b. denial of his own crimes, denial of the rapes in the villages and in the camps; attributing the killings to banditry, sporadic clashes between rebel groups, or reducing its relevance through statistic comparisons; and attributing conditions in the camps to other factors like drought, lack of proper seeds or inability to access farming land;
c. forcing the international community into a never-ending negotiation in order to gain access to those displaced;
d. a permanent promise of a peace negotiation. The international community chases promises of peace agreements that are systematically ignored while President Bashir’s forces commits more attack and creates the conditions for new promises of peace agreements;
e. announcements of justice initiatives followed only by new announcements, not by action. After more than seven years of instituting judicial mechanisms, the GoS has conducted no proceedings relevant to the crimes committed in Darfur; and
f. the open defiance of the Security Council’s authority including public announcement that its resolutions will not be implemented.
11. The Council is well aware of the situation. Resolution 2035, adopted on 17 February 2012, demanded an end to military action, including aerial bombardments, demanded an end to sexual violence and indiscriminate attacks on civilians, expressed concerns about obstacles deliberately placed in front of the work of the Panel of Experts and of that of UNAMID, called for the GoS to undertake effective efforts to ensure accountability for serious violations of international law and to ensure unrestricted humanitarian access. The Council also expressed “[Regret] that some individuals affiliated with the Government of Sudan and armed groups in Darfur have continued to commit violence against civilians, impede the peace process, and disregard the demands of the Council.”
12. Implementing the arrest warrant will produce a dramatic change in Darfur. In a normal criminal case, it is difficult to locate the fugitives. The whereabouts of the four fugitives in Darfur cases are known. Ali Kushayb remains in Darfur, Ahmad Harun can be found in his Governor’s residence in South Kordofan, Abdel Raheem Hussein sits in his office at the Ministry of Defence in Khartoum, and Al Bashir can be found in the Presidential Palace in Khartoum. The next phase in these Darfur cases is to arrest the indictees.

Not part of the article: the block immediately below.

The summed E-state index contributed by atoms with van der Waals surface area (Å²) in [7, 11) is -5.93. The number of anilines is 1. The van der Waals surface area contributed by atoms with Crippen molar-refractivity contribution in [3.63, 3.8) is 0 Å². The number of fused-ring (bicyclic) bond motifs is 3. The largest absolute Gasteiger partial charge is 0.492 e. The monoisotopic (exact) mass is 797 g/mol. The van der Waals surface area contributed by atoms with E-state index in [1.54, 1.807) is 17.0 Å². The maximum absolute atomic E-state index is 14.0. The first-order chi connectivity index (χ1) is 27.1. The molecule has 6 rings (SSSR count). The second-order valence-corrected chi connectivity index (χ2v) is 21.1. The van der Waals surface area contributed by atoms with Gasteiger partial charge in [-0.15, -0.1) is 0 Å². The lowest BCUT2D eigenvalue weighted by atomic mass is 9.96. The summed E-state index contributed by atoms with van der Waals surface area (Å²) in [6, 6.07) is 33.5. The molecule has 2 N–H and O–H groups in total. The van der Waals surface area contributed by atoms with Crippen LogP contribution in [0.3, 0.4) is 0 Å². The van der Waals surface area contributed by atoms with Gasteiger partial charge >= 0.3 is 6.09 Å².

13. The failure to arrest and surrender Mr. Harun, Mr. Kushayb, Mr. Hussein and President Al Bashir is a direct challenge to the Council’s authority. It is for the Council to determine the measures to be adopted to ensure the compliance of the Government of the Sudan. Reality is that Council members have to reconcile their national interests with their responsibilities for peace and security. I witnessed the impact of the Security Council acting with consensus. The Office would like to contribute by presenting an option that in due time could be explored by the Council.
14. The execution of the arrest warrants on the Sudanese territory is the primary responsibility of the Government of the Sudan and UNAMID should not be authorized to carry out or assist to secure arrests. Instead, the Council can in due course evaluate other possibilities including asking UN Member States or regional organizations to execute arrest operations in furtherance of the arrest warrants issued by the International Criminal Court.
15. Such discussion will be problematic, but the victims will receive a clear message: they are not ignored. And the perpetrators will receive a clear message: there will be no impunity. Time is running out.